Frequently Asked Questions
Would the Woodhead tunnel be capable of accommodating the height
In single configuration there would be no problem, but this would
restrict expansion and prevent other rail traffic from using the
route. Translink plan therefore to lower the track bed through the
tunnel by 700 mm to allow twin tracks and a maximum lorry height
How will the viaducts cope with the weight of the Rolling Stock,
which will be far heavier than the current passenger trains using
The weight will be spread over eight axles not four, as was the
case with the EM2 Bo-Bo driven coal trains using the route prior
to its closure, which carried a similar load. By spreading the weight
over eight axles, the maximum per axle would 8.25 T not 10T, as
was the case with the old Coal Wagons.
Wouldn't using Hattersley as the location for the Translink Western
terminal just bring the HGV traffic to this community?
Yes, HGV traffic would be diverted along the wide stretch of the
currently underused A560, which used to be a dual carriageway. However,
the distance between front door and lorries would be at least 11.3
metres. Currently, in the villages the distance between front doors
and lorries can be as little as 1 metre. Also, Translink propose
to line the A560 Stockport Road with trees, which are an effective
and natural means of sound absorption.Translink would also bring
much needed jobs and prosperity to the local community.
How is the project going to be funded?
Translink have a robust business case and are confident that the
entire project can be funded privately. That is at effectively no
direct cost to the tax payer. Any revenue through grant subsidy
will be refunded annually through taxation on Translink's profits.
Translink compares its Rolling Highway proposal with Roll-on Roll-off
facilities used on the continent to cross the Alp and Eurotunnel
to cross the Channel. Surely these are used to cross major geographical
obstacles and thus not comparable.
Take the Eurotunnel example. There are many ways of crossing the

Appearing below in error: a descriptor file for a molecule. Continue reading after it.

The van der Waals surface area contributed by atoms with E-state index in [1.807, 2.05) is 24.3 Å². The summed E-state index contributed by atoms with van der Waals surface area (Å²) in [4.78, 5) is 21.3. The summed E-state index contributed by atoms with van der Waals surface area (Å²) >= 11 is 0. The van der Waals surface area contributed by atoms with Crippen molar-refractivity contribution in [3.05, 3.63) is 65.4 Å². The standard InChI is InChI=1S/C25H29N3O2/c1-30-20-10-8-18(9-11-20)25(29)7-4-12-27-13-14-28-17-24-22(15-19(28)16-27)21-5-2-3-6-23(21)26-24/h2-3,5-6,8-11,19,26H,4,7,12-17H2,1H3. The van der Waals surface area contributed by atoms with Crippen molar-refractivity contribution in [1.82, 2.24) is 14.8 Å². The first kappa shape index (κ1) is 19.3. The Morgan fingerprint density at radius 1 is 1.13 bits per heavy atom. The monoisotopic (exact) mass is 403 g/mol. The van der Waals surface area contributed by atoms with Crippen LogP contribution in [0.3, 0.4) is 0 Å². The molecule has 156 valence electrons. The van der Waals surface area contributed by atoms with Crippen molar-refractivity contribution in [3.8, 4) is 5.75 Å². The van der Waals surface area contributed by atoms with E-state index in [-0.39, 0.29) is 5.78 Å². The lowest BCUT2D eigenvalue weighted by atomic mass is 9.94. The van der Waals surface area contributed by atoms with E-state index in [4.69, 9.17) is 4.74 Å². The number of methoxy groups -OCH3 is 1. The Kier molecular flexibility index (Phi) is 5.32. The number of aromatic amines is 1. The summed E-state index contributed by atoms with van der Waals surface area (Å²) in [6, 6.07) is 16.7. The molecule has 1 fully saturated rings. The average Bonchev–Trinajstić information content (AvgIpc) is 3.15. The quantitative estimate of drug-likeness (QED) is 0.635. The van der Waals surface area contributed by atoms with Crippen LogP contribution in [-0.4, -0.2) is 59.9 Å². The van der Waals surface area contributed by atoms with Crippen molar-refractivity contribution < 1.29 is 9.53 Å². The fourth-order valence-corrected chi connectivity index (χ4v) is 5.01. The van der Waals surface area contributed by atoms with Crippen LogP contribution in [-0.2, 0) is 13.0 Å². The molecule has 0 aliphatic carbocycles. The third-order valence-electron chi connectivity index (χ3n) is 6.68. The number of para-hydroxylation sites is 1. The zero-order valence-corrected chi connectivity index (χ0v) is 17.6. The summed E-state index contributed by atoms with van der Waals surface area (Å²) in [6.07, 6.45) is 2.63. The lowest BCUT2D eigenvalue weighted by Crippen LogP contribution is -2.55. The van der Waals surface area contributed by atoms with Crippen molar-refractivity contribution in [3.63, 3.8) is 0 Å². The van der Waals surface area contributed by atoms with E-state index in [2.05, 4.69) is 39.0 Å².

channel with numerous ferry crossings, but few ways of crossing
the Pennines, hence the massive congestion problems. The Woodhead
route is 32 miles long and in many ways similar to Eurotunnel. However,
if Eurotunnel had cost only £160 Million it would today be
making a massive profit. The advantage of Translink is that the
route is already built.
What are the possibilities of additionally using the line for:
through freight; through passenger services (diversionary and/or
regular); and local passenger services (requiring the re-building
A main component of the revenue stream is through traffic, both
passenger and freight. This answers both your points 1 and 2. The
problem with 3 is that it would cause major congestion on the route,
however we are looking at signaling options which may allow us to
better synchronise such traffic.
What will happen to the Longdendale trail for walkers, cyclists
and horse riders (This is a valued resource within the local community
which I assume many people, including myself, would like to see
There was always a footpath by the line before it was closed and
Translink will re-instate this and maintain it. It will probably
have a few more hills, twists and turns in it, however some say
the current path is a bit boring anyway.
How will the rail passenger service to Hadfield and Glossop be
accommodated. Are any passenger stations likely to close as a result
of your proposals? Note that there is a proposal to provide a new
station at Gamesley which may conflict with your operation. How
will your proposals affect the passenger service?
We plan to demolish the current station at Hattersley and move
it further down the line. If you make a visit on any day of the
week you will find the current station ticket with the shutters
down and the car park deserted. Whats needed is just a small
platform with hop on hop off facility. As regards Gamesley, this
can be accommodated as the HGV service allows for a 15 minute headway.
The current Glossop Hadfield link will continue, but we are hoping
to merge this into a service that will provide a link to Sheffield
What will be the access arrangements for the terminal at Hattersley?
Will major road changes be required and how will the impact on Hattersley
residents be reduced or eliminated?
The major changes will be to the A560 as discussed on our website
and a better approach to Hattersley station is envisaged.
During the 1980's the height of Woodhead damn was raised which
cut across the original railway alignment. At times of flood I assume
that the alignment adajacent to Woodhead reservoir would also be
flooded. How do you propose to deal with this and would extensive
new concrete or earthworks be required? What visual impact will
The height of the damn has indeed increased but the water line
is still well below that of the track bed. Whilst some re-alignment
will be required this is the least of our challenges.
Woodhead new tunnel only has one ventilation shaft (since it
was built as an electric line). I see you propose to run 5 trains
an hour and use diesels. How do you propose to ensure adequate ventilation?
The Woodhead tunnel was indeed designed for the electric line,
but diesels, though not at the same frequency as were planning,
still used it. To cope with the additional traffic, we have allowed
for longitudinal tunnel ventilation in our costing, combining this
with the air available in the adjacent tunnel.